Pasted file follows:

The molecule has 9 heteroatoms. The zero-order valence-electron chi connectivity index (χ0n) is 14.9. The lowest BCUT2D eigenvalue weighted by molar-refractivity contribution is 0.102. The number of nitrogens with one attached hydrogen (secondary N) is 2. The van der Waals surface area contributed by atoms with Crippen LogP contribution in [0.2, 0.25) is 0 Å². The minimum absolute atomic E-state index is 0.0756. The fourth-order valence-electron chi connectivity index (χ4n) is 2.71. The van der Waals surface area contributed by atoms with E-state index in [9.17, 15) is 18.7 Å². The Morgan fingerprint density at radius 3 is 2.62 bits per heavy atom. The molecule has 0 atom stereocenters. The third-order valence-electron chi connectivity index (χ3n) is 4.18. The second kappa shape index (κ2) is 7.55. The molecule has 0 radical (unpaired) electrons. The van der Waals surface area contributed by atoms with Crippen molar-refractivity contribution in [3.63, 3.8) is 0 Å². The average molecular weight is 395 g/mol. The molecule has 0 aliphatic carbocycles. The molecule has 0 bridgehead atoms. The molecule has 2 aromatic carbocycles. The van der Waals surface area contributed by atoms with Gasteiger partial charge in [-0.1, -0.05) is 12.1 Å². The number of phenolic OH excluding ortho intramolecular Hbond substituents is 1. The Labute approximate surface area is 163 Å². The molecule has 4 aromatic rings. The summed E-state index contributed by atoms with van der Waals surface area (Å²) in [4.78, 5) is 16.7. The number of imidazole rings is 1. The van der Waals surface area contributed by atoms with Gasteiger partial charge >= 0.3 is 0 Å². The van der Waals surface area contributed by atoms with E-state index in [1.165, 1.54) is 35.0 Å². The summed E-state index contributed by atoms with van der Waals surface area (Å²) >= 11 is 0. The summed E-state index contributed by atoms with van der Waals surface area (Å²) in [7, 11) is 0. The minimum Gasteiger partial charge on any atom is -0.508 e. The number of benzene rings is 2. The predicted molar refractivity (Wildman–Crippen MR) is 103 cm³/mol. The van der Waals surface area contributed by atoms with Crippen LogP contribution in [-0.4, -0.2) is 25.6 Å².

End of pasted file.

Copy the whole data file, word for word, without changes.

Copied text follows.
The molecule has 9 heteroatoms. The zero-order valence-electron chi connectivity index (χ0n) is 14.9. The lowest BCUT2D eigenvalue weighted by molar-refractivity contribution is 0.102. The number of nitrogens with one attached hydrogen (secondary N) is 2. The van der Waals surface area contributed by atoms with Crippen LogP contribution in [0.2, 0.25) is 0 Å². The minimum absolute atomic E-state index is 0.0756. The fourth-order valence-electron chi connectivity index (χ4n) is 2.71. The van der Waals surface area contributed by atoms with E-state index in [9.17, 15) is 18.7 Å². The Morgan fingerprint density at radius 3 is 2.62 bits per heavy atom. The molecule has 0 atom stereocenters. The third-order valence-electron chi connectivity index (χ3n) is 4.18. The second kappa shape index (κ2) is 7.55. The molecule has 0 radical (unpaired) electrons. The van der Waals surface area contributed by atoms with Crippen molar-refractivity contribution in [3.63, 3.8) is 0 Å². The average molecular weight is 395 g/mol. The molecule has 0 aliphatic carbocycles. The molecule has 0 bridgehead atoms. The molecule has 2 aromatic carbocycles. The van der Waals surface area contributed by atoms with Gasteiger partial charge in [-0.1, -0.05) is 12.1 Å². The number of phenolic OH excluding ortho intramolecular Hbond substituents is 1. The Labute approximate surface area is 163 Å². The molecule has 4 aromatic rings. The summed E-state index contributed by atoms with van der Waals surface area (Å²) in [4.78, 5) is 16.7. The number of imidazole rings is 1. The van der Waals surface area contributed by atoms with Gasteiger partial charge >= 0.3 is 0 Å². The van der Waals surface area contributed by atoms with E-state index in [1.165, 1.54) is 35.0 Å². The summed E-state index contributed by atoms with van der Waals surface area (Å²) >= 11 is 0. The summed E-state index contributed by atoms with van der Waals surface area (Å²) in [7, 11) is 0. The minimum Gasteiger partial charge on any atom is -0.508 e. The number of benzene rings is 2. The predicted molar refractivity (Wildman–Crippen MR) is 103 cm³/mol. The van der Waals surface area contributed by atoms with Crippen LogP contribution in [-0.4, -0.2) is 25.6 Å².